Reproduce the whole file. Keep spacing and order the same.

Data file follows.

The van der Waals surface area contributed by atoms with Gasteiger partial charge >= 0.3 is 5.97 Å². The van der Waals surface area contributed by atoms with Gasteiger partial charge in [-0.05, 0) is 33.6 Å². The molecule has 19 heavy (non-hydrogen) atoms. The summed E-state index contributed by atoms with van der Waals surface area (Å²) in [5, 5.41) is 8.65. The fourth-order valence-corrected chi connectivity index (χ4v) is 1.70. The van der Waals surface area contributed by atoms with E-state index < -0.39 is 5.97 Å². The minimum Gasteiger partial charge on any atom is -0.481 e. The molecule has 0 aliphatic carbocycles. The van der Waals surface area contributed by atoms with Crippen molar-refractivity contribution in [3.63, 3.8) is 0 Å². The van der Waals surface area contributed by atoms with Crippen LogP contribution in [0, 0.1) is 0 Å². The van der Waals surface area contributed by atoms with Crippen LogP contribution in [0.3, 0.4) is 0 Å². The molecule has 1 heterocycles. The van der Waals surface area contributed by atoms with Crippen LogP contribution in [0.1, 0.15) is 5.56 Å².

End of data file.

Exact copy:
The van der Waals surface area contributed by atoms with Gasteiger partial charge >= 0.3 is 5.97 Å². The van der Waals surface area contributed by atoms with Gasteiger partial charge in [-0.05, 0) is 33.6 Å². The molecule has 19 heavy (non-hydrogen) atoms. The summed E-state index contributed by atoms with van der Waals surface area (Å²) in [5, 5.41) is 8.65. The fourth-order valence-corrected chi connectivity index (χ4v) is 1.70. The van der Waals surface area contributed by atoms with E-state index < -0.39 is 5.97 Å². The minimum Gasteiger partial charge on any atom is -0.481 e. The molecule has 0 aliphatic carbocycles. The van der Waals surface area contributed by atoms with Crippen molar-refractivity contribution in [3.63, 3.8) is 0 Å². The van der Waals surface area contributed by atoms with Crippen LogP contribution in [0, 0.1) is 0 Å². The van der Waals surface area contributed by atoms with Crippen LogP contribution in [0.3, 0.4) is 0 Å². The molecule has 1 heterocycles. The van der Waals surface area contributed by atoms with Crippen LogP contribution in [0.1, 0.15) is 5.56 Å².